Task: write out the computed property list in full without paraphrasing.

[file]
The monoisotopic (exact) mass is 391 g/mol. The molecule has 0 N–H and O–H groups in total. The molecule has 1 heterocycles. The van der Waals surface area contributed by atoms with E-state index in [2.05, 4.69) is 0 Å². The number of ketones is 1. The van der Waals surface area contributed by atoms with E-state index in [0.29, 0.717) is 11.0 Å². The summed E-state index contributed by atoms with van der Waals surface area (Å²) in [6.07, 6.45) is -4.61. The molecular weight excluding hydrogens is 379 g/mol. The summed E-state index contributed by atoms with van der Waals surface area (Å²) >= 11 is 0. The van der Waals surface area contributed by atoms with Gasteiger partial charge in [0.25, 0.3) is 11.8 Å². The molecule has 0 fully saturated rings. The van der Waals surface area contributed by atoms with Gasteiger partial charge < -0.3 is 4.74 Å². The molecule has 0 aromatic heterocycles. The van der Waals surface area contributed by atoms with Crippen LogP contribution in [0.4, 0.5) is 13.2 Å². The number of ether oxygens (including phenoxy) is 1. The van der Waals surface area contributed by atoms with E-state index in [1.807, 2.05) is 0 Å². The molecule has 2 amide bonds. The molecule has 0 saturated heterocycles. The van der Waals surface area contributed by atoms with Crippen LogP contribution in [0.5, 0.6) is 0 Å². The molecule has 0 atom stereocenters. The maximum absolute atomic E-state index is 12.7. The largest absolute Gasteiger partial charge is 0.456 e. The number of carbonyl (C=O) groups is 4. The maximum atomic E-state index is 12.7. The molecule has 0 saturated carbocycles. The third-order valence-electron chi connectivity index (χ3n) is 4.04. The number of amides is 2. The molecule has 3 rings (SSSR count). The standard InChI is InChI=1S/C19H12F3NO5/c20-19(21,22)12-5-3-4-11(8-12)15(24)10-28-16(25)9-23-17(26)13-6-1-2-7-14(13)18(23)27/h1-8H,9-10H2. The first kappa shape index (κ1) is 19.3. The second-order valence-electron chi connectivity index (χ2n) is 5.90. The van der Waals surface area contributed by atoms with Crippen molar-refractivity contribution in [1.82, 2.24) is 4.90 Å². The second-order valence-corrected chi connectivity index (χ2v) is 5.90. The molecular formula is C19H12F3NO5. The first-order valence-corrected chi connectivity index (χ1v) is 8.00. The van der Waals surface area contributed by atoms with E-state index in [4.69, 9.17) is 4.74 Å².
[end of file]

The monoisotopic (exact) mass is 391 g/mol. The molecule has 0 N–H and O–H groups in total. The molecule has 1 heterocycles. The van der Waals surface area contributed by atoms with E-state index in [2.05, 4.69) is 0 Å². The number of ketones is 1. The van der Waals surface area contributed by atoms with E-state index in [0.29, 0.717) is 11.0 Å². The summed E-state index contributed by atoms with van der Waals surface area (Å²) in [6.07, 6.45) is -4.61. The molecular weight excluding hydrogens is 379 g/mol. The summed E-state index contributed by atoms with van der Waals surface area (Å²) >= 11 is 0. The van der Waals surface area contributed by atoms with Gasteiger partial charge in [0.25, 0.3) is 11.8 Å². The molecule has 0 fully saturated rings. The van der Waals surface area contributed by atoms with Gasteiger partial charge < -0.3 is 4.74 Å². The molecule has 0 aromatic heterocycles. The van der Waals surface area contributed by atoms with Crippen LogP contribution in [0.4, 0.5) is 13.2 Å². The number of ether oxygens (including phenoxy) is 1. The van der Waals surface area contributed by atoms with E-state index in [1.807, 2.05) is 0 Å². The molecule has 2 amide bonds. The molecule has 0 saturated heterocycles. The van der Waals surface area contributed by atoms with Crippen LogP contribution in [0.5, 0.6) is 0 Å². The molecule has 0 atom stereocenters. The maximum absolute atomic E-state index is 12.7. The largest absolute Gasteiger partial charge is 0.456 e. The number of carbonyl (C=O) groups is 4. The maximum atomic E-state index is 12.7. The molecule has 0 saturated carbocycles. The third-order valence-electron chi connectivity index (χ3n) is 4.04. The number of amides is 2. The molecule has 3 rings (SSSR count). The standard InChI is InChI=1S/C19H12F3NO5/c20-19(21,22)12-5-3-4-11(8-12)15(24)10-28-16(25)9-23-17(26)13-6-1-2-7-14(13)18(23)27/h1-8H,9-10H2. The first kappa shape index (κ1) is 19.3. The second-order valence-electron chi connectivity index (χ2n) is 5.90. The van der Waals surface area contributed by atoms with Crippen molar-refractivity contribution in [1.82, 2.24) is 4.90 Å². The second-order valence-corrected chi connectivity index (χ2v) is 5.90. The molecular formula is C19H12F3NO5. The first-order valence-corrected chi connectivity index (χ1v) is 8.00. The van der Waals surface area contributed by atoms with E-state index in [4.69, 9.17) is 4.74 Å².